Miley Cyrus and Robin Thicke perform during the 2013 MTV Video Music Awards.

Theo Wargo / Getty Images

Appropriation of Native Cultures

Native American fashion, art, and rituals have also been appropriated into mainstream U.S. culture. Major corporations have reproduced and sold indigenous fashions for profit, and eclectic religious and spiritual practitioners have adopted Indigenous rituals.

A well-known case involves the sweat lodge retreats of James Arthur Ray. In 2009, three people died during one of his adopted sweat lodge ceremonies in Sedona, Arizona. This prompted the elders of Native American tribes to speak out against this practice because these "plastic shamans" have not been properly trained. Covering the lodge with plastic tarps was just one of Ray's mistakes and he was later sued for impersonation.

Similarly, in Australia, a period occurred when it was common for Aboriginal art to be copied by non-Aboriginal artists, often marketed and sold as authentic. This led to a renewed movement to authenticate Aboriginal products.

Cultural Appropriation Takes Many Forms

Buddhist tattoos, Muslim-inspired headdresses as fashion, and White gay men adopting the dialect of Black women are other examples of cultural appropriation. The examples are nearly endless and context is often key.

For example, was the tattoo done in reverence or because it's cool? Would a Muslim man wearing the keffiyeh be considered a terrorist for that simple fact? At the same time, if a White man wears it, is it a fashion statement?

Why Cultural Appropriation Is a Problem

Cultural appropriation remains a concern for a variety of reasons. For one, this sort of “borrowing” is exploitative because it robs oppressed groups of the credit they deserve and often the capital owed to them as well. Many of the pioneers of rock music died penniless, while the White musicians who ripped them off earned millions.

Ultimately, art and music forms that originated with oppressed groups come to be associated with members of the dominant group. As a result, the dominant group is deemed innovative and edgy, while the disadvantaged groups they “borrow” from face negative stereotypes, implying they’re lacking in intelligence and creativity.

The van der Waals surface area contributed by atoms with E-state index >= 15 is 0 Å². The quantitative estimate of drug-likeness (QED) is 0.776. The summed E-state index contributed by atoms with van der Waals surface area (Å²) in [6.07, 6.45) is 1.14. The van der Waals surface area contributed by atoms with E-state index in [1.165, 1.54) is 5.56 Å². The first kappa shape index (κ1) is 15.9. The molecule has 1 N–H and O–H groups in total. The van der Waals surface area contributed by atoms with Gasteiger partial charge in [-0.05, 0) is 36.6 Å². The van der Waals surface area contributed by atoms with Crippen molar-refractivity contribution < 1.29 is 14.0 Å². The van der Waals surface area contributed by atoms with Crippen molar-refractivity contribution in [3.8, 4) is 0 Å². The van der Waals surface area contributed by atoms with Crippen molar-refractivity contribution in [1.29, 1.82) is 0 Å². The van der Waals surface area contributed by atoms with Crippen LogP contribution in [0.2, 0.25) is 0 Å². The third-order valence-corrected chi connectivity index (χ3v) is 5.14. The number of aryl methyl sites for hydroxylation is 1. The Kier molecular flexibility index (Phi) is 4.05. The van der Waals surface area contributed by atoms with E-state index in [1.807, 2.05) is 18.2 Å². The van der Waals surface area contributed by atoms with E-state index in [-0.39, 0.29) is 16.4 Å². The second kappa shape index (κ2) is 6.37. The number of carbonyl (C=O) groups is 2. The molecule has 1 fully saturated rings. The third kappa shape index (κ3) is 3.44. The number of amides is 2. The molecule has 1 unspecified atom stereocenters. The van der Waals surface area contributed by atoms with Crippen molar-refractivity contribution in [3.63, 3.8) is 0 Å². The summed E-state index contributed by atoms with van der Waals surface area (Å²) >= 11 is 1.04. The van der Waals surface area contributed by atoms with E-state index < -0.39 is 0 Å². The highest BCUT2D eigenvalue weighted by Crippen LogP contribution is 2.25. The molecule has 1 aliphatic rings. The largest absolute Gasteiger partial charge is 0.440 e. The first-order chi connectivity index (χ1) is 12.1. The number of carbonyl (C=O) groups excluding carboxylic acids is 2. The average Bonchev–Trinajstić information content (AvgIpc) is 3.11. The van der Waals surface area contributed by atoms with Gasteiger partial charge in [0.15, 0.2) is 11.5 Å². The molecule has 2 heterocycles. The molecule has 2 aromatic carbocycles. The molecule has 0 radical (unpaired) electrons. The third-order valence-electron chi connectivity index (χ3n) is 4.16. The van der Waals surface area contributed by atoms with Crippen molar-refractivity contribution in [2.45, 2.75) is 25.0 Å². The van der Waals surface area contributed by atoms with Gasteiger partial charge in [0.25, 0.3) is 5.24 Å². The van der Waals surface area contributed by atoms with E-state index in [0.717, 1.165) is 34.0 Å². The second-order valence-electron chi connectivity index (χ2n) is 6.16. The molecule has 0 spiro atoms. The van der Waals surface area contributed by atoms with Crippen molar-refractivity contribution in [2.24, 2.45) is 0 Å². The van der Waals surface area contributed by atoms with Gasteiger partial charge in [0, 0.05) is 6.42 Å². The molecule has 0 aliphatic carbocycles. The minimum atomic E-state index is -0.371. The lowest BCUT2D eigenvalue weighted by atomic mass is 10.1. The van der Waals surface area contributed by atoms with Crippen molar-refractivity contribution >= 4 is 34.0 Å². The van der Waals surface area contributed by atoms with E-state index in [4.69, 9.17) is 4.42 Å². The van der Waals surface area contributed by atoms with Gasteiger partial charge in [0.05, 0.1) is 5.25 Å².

When singer Katy Perry performed as a geisha at the American Music Awards in 2013, she described it as an homage to the Asian culture. Asian Americans disagreed with this assessment, declaring her performance “yellowface.” They also objected to the song choice, "Unconditionally," for reinforcing the stereotype that Asian women are passive.

The question of whether this form of "borrowing" is an homage or an insult lies at the core of cultural appropriation. What one person perceives as a tribute, others may perceive as disrespectful. It's a fine line and one that must be carefully considered.

How to Avoid Cultural Appropriation

Every individual can make the decision to show sensitivity toward others. On occasion, someone may not be able to recognize a harmful appropriation unless it's pointed out. This is why it's important to recognize why you're buying or doing something associated with another culture.

To behave responsibly and sensitively toward other groups, ask yourself a series of questions:

  • Why are you "borrowing" this? Is it out of genuine interest? Is it something you feel called to do? Or, does it simply look appealing and trendy?
  • What is the source? For material items such as artwork, was it made by someone from that culture? Has that individual given permission for the item to be sold?
  • How respectful is this work to the culture? Would people from that group object to the piece of art or to it being sold to outsiders?

The sharing of ideas, traditions, and material items is what makes life interesting and helps diversify the world. A genuine interest in other cultures is not necessarily wrong, but cultural appropriation raises questions that should not be ignored.

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Nittle, Nadra Kareem. "A Guide to Understanding and Avoiding Cultural Appropriation." ThoughtCo, Feb. 7, 2021, thoughtco.com/cultural-appropriation-and-why-iits-wrong-2834561. Nittle, Nadra Kareem. (2021, February 7). A Guide to Understanding and Avoiding Cultural Appropriation. Retrieved from https://www.thoughtco.com/cultural-appropriation-and-why-iits-wrong-2834561 Nittle, Nadra Kareem. "A Guide to Understanding and Avoiding Cultural Appropriation." ThoughtCo. https://www.thoughtco.com/cultural-appropriation-and-why-iits-wrong-2834561 (accessed June 3, 2023).